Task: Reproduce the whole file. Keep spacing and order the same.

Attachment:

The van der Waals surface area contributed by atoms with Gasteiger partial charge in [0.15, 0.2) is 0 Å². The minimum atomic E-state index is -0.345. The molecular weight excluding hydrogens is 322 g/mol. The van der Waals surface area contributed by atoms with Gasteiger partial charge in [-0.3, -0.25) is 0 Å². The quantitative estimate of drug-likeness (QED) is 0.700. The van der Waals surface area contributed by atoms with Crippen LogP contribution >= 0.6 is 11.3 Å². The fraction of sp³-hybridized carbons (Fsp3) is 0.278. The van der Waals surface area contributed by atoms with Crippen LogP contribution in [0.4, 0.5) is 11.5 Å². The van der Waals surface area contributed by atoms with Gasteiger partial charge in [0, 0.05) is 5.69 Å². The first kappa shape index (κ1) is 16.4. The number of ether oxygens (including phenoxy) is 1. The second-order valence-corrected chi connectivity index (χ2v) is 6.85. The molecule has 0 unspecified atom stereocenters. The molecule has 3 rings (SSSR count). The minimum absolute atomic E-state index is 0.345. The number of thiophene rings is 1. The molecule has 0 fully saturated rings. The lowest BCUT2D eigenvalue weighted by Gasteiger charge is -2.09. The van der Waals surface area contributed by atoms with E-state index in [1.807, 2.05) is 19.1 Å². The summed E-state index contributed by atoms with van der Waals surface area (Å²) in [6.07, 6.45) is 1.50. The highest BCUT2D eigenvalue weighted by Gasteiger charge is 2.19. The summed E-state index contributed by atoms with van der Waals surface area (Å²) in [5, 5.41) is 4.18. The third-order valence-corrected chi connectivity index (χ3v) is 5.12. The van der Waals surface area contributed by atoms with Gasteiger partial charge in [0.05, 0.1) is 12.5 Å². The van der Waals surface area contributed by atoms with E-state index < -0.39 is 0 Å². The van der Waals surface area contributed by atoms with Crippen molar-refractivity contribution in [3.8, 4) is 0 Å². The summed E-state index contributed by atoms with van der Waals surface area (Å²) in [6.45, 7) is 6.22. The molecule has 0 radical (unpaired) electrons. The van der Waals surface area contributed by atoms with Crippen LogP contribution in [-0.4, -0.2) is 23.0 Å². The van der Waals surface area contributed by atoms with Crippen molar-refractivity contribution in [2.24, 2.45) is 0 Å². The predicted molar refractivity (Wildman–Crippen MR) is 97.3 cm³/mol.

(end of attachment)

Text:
The van der Waals surface area contributed by atoms with Gasteiger partial charge in [0.15, 0.2) is 0 Å². The minimum atomic E-state index is -0.345. The molecular weight excluding hydrogens is 322 g/mol. The van der Waals surface area contributed by atoms with Gasteiger partial charge in [-0.3, -0.25) is 0 Å². The quantitative estimate of drug-likeness (QED) is 0.700. The van der Waals surface area contributed by atoms with Crippen LogP contribution >= 0.6 is 11.3 Å². The fraction of sp³-hybridized carbons (Fsp3) is 0.278. The van der Waals surface area contributed by atoms with Crippen LogP contribution in [0.4, 0.5) is 11.5 Å². The van der Waals surface area contributed by atoms with Gasteiger partial charge in [0, 0.05) is 5.69 Å². The first kappa shape index (κ1) is 16.4. The number of ether oxygens (including phenoxy) is 1. The second-order valence-corrected chi connectivity index (χ2v) is 6.85. The molecule has 0 unspecified atom stereocenters. The molecule has 3 rings (SSSR count). The minimum absolute atomic E-state index is 0.345. The number of thiophene rings is 1. The molecule has 0 fully saturated rings. The lowest BCUT2D eigenvalue weighted by Gasteiger charge is -2.09. The van der Waals surface area contributed by atoms with E-state index in [1.807, 2.05) is 19.1 Å². The summed E-state index contributed by atoms with van der Waals surface area (Å²) in [6.07, 6.45) is 1.50. The highest BCUT2D eigenvalue weighted by Gasteiger charge is 2.19. The summed E-state index contributed by atoms with van der Waals surface area (Å²) in [5, 5.41) is 4.18. The third-order valence-corrected chi connectivity index (χ3v) is 5.12. The van der Waals surface area contributed by atoms with Gasteiger partial charge in [0.05, 0.1) is 12.5 Å². The van der Waals surface area contributed by atoms with E-state index < -0.39 is 0 Å². The van der Waals surface area contributed by atoms with Crippen molar-refractivity contribution in [3.8, 4) is 0 Å². The summed E-state index contributed by atoms with van der Waals surface area (Å²) in [6.45, 7) is 6.22. The molecule has 0 radical (unpaired) electrons. The van der Waals surface area contributed by atoms with Crippen LogP contribution in [-0.4, -0.2) is 23.0 Å². The van der Waals surface area contributed by atoms with Crippen molar-refractivity contribution in [2.24, 2.45) is 0 Å². The predicted molar refractivity (Wildman–Crippen MR) is 97.3 cm³/mol.